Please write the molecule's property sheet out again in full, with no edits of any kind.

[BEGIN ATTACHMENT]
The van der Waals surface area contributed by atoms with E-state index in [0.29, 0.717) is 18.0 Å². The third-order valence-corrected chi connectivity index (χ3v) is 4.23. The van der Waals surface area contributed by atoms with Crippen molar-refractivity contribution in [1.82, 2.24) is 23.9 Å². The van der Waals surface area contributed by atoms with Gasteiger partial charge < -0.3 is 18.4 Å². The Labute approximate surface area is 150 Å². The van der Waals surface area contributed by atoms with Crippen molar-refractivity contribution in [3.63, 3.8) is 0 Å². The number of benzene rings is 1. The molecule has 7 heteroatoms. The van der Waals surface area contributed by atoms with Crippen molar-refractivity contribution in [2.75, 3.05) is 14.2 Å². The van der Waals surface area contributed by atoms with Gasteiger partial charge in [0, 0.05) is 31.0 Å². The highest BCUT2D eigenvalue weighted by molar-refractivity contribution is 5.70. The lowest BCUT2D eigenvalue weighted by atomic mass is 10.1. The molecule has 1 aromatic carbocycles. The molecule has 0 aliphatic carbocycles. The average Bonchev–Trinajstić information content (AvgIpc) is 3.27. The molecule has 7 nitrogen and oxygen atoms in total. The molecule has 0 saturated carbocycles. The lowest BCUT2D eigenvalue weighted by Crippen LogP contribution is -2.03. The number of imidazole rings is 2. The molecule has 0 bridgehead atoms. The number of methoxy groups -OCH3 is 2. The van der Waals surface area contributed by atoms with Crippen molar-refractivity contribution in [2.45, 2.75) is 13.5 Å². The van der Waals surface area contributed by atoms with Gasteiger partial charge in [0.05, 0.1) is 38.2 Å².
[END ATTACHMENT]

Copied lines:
The van der Waals surface area contributed by atoms with E-state index in [0.29, 0.717) is 18.0 Å². The third-order valence-corrected chi connectivity index (χ3v) is 4.23. The van der Waals surface area contributed by atoms with Crippen molar-refractivity contribution in [1.82, 2.24) is 23.9 Å². The van der Waals surface area contributed by atoms with Gasteiger partial charge < -0.3 is 18.4 Å². The Labute approximate surface area is 150 Å². The van der Waals surface area contributed by atoms with Crippen molar-refractivity contribution in [3.63, 3.8) is 0 Å². The number of benzene rings is 1. The molecule has 7 heteroatoms. The van der Waals surface area contributed by atoms with Crippen molar-refractivity contribution in [2.75, 3.05) is 14.2 Å². The van der Waals surface area contributed by atoms with Gasteiger partial charge in [0, 0.05) is 31.0 Å². The highest BCUT2D eigenvalue weighted by molar-refractivity contribution is 5.70. The lowest BCUT2D eigenvalue weighted by atomic mass is 10.1. The molecule has 1 aromatic carbocycles. The molecule has 0 aliphatic carbocycles. The average Bonchev–Trinajstić information content (AvgIpc) is 3.27. The molecule has 7 nitrogen and oxygen atoms in total. The molecule has 0 saturated carbocycles. The lowest BCUT2D eigenvalue weighted by Crippen LogP contribution is -2.03. The number of imidazole rings is 2. The molecule has 0 bridgehead atoms. The number of methoxy groups -OCH3 is 2. The van der Waals surface area contributed by atoms with Crippen molar-refractivity contribution in [2.45, 2.75) is 13.5 Å². The van der Waals surface area contributed by atoms with Gasteiger partial charge in [0.05, 0.1) is 38.2 Å².